Yes, during my teenage years, my room often became a disaster like many adolescents’, but the joy I found on my designated clean up days was probably an outlier from most.

As a young adult, my boyfriend and his roommate moved into a new apartment; but weeks later, everything was still in boxes, and furniture was poorly positioned all over the place. I rolled up my sleeves and dug in; and when that phase was over, I started helping friends organize their closets.

There is no doubt that my organizing tendencies helped me excel in school, both as an undergraduate at Temple University in Philadelphia, and as I obtained my master’s degree from The Ohio State University.

Professionally, this organizing gene was even more beneficial. When I worked as the Marketing Director for a film company, I cleaned up our contact databases and meticulously created our monthly newsletters.

As the Director of Marketing and Event Entertainment at The Actors Gymnasium, I decided to also manage a massive redesign of our costume storage and filing system.

As Publicity Manager at Goodman Theatre, I executed an overhaul of the Publicity Department’s press contact database to better fulfill the specific needs and desires of the staff. As I transitioned into a new role as Audience Development Manager, I created a new system for the organization to better communicate internally with the marketing and ticketing departments when creating new events. I then led my colleagues in a clean up and redesign of our Grassroots database to better streamline the workflow and process.

At home, I found myself drawn to similar endeavors. I always determined the most time and energy efficient ways for my husband and I to accomplish any task. Inefficiency was my nemesis.

Then one day as I was organizing a closet at home, it occurred to me what a great sense of joy I found from a task like that—-something that most people disdain; and that is when my fantasy of starting my own professional organizing business began! I wanted to share this skill with others and improve lives by helping people achieve that same sense of relief and clarity.

It also occurred to me that I had spent years improving other people’s businesses, and it was time to put those skills toward running my own business.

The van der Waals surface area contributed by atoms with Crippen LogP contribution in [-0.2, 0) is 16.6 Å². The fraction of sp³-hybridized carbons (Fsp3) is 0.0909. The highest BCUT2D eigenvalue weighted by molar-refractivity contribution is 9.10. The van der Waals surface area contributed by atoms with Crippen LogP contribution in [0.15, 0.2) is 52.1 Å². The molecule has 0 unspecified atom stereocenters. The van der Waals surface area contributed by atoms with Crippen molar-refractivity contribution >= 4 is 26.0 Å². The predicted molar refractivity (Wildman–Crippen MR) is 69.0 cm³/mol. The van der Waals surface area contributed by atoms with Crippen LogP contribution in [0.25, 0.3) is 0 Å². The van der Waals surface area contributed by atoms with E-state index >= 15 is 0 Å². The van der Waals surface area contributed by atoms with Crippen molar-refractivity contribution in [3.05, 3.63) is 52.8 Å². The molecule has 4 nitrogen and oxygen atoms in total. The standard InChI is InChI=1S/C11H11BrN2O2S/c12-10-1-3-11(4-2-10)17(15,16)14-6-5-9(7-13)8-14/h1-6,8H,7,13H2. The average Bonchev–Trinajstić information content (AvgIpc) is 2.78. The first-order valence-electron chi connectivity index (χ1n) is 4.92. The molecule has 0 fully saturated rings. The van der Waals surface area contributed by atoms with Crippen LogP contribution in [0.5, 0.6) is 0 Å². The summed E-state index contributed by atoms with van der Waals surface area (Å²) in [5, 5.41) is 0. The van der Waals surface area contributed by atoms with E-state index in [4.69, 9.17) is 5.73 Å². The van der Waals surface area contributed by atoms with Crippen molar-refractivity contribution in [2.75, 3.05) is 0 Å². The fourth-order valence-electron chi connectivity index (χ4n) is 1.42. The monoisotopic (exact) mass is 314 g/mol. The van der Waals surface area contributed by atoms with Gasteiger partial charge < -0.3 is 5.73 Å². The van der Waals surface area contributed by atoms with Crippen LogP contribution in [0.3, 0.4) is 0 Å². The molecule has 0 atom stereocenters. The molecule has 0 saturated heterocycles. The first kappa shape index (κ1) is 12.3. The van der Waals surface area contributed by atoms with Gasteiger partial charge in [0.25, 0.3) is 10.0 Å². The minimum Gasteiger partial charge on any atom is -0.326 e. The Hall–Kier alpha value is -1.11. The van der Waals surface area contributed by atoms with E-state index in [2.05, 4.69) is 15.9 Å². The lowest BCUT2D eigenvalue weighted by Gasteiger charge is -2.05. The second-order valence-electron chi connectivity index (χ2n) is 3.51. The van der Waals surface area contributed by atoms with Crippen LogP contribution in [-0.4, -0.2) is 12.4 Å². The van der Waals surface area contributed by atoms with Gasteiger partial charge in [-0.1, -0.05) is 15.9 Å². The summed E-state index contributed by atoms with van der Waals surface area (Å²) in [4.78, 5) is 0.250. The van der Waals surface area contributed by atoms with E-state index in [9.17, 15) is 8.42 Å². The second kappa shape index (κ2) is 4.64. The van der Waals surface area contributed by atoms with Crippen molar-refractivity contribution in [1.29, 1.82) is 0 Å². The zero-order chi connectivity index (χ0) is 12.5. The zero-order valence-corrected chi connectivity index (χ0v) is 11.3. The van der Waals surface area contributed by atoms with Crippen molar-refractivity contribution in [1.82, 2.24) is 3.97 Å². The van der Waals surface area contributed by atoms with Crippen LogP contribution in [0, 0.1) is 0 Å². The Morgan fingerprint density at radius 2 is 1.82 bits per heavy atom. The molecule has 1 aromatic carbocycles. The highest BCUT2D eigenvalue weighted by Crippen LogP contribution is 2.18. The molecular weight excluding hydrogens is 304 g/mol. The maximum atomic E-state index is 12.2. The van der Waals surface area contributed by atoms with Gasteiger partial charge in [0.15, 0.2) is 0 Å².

And then I found my people! As I began research, I quickly found the National Association of Productivity and Organizing Professionals (NAPO). I joined as a provisional member, and immediately began taking classes to earn Professional Member status. Once I became a Professional Member, I joined NAPO Chicago and began attending local meetings and events where I felt truly at home with like-minded professionals.

As I started taking my first official clients, I felt confident in the work and joy in the outcomes I witnessed. When a recent client told me I had changed her life, I found myself grateful that I could make such a large impact on someone’s life through something that comes so naturally to me.

And that’s where I am now–hoping to bring more life-changing moments to those who are ready for it.

Where are you on the Organizer Gene spectrum? Feel free to share below! Can you relate to the situations I described, or do you find yourself on the other end of the scale? How does it feel? If you’re happy with your systems; your days feel focused and efficient; and you can find everything you need, when you need it with minimal time spent searching, then you are probably feeling pretty good! But if you feel like you’re losing time, money, opportunities and/or peace of mind because of inadequate systems, you may want to consider hiring a professional organizer.

staff wall photo